Granite Mountain

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Montana, United States, North America
Silver Bow
10633 ft / 3241 m
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Granite Mountain
Created On: Sep 18, 2006
Last Edited On: Jul 24, 2007


Granite Mountain is located at the Northern end of Montana's Pioneer Range. At 10,633ft it is the 3rd highest point in the range after Tweedy Mountain(11,154ft) and Torrey Mountain(11,127ft). From the South and East it looks like a gentle peak, but from the North and West it looks dramatically different, it is a rugged, impressive mountain from the north and west. Like most of the Pioneer Mountains, Granite Mountain seldom sees any climbers. The view from any mountain in the Pioneer Range is spectacular. From this relatively narrow range you can see the Highlands, the Tobacco Roots Mountains, The Pinter Range, and the Bitteroot Range.

Getting There

Green LakeCherry Lake
Cherry Lake Approach: Take Interstate 15 south of Butte or north of Dillion to the Melrose exit, which is about 30 miles south of Butte. Take the second left out of Melrose on the road that follows Cherry Creek. Drive to the Cherry Lake trailhead and then it is about a 4 mile walk to Cherry Lake, which is at the eastern base of Granite Mountain. From Cherry Lake or from Green Lake it is just a 1500ft walk up to the false summit of Granite, then it is a short walk to the real top of Granite Mountain. This is the best way to climb Granite Mountain.

Granite MountainSouth side of Granite Mountain and Rock Creek Drainage
Rock Creek/Waukena Lake Approach: Take the Apex exit on Interstate 15(about 20 miles farther south than the Melrose exit). Drive the Apex road until you reach the Willow Creek road that takes off to the right of the main road after about 7 miles. Follow the Willow Creek Road all the way until the it ends, after about 10 miles. It will end after a large clear-cut, at the Rock Creek/Waukena Lake trailhead. The trail will drop into the Rock Creek drainage. It is about 6-7 miles from there to Waukena Lake. You can either climb up the ridge from Waukena Lake or take off from lower down on the trail to climb Granite Mountain's South side.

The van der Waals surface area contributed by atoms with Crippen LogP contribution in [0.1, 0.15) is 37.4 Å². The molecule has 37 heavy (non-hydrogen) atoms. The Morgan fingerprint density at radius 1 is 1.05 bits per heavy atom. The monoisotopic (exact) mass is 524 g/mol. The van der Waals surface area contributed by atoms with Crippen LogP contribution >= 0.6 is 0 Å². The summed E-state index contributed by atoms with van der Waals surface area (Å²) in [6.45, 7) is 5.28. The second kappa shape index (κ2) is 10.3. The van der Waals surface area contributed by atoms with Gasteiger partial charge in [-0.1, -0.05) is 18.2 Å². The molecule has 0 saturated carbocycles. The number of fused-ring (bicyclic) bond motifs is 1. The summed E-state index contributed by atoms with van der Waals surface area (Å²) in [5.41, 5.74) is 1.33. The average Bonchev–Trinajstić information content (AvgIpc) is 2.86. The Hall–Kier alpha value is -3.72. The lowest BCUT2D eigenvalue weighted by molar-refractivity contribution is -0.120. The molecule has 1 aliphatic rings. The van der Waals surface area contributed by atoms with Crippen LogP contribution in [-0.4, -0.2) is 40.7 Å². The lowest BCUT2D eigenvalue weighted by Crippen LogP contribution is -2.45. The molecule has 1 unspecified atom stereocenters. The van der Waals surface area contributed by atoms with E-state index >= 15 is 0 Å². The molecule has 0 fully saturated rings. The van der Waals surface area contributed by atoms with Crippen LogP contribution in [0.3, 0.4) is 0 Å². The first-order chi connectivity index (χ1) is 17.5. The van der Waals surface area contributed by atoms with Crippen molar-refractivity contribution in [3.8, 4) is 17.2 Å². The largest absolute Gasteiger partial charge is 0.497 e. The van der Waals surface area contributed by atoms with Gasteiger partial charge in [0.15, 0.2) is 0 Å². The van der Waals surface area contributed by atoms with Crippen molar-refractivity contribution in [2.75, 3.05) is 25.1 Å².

Granite MountainTrapper Creek Drainage and NE Ridge of Granite Mountain
Trapper Creek/Hecla Mines Area Approach: This route takes you within 3 miles of the summit. Take the Melrose exit of Interstate 15. Take the Trapper Creek Road after about 3 miles, it will keep going straight where
Canyon Creek Rd takes off up the hill. Take the road all the way until you pass a large building (Trapper Mine) with a couple of tailing piles beside it (after about 7 miles on Trapper Creek Rd.) From there you bush-wack a little over a mile cross Trapper Creek drainage and head up to the top of the ridge to the point where timberline begins. From there just follow the ridge to the first false summit, then drop down into the saddle below the second false summit. Go over the top and you will be within a hundred yards of the real top. If you are into doing things the hard way, the is a large couloir that goes almost straight to the top of Granite Mountain. To get there you have to go to the end of the road(a topo map would really help) and hike down to the only lake up there, Trapper Lake. From the Trapper Lake the couloir should be visible and only about a half mile away. From the summit, the couloir appears to be a class 3 to a class 4 scramble.
Granite MountainCouloir

When to Climb

This mountain can be climbed on foot or on skis from the south and east.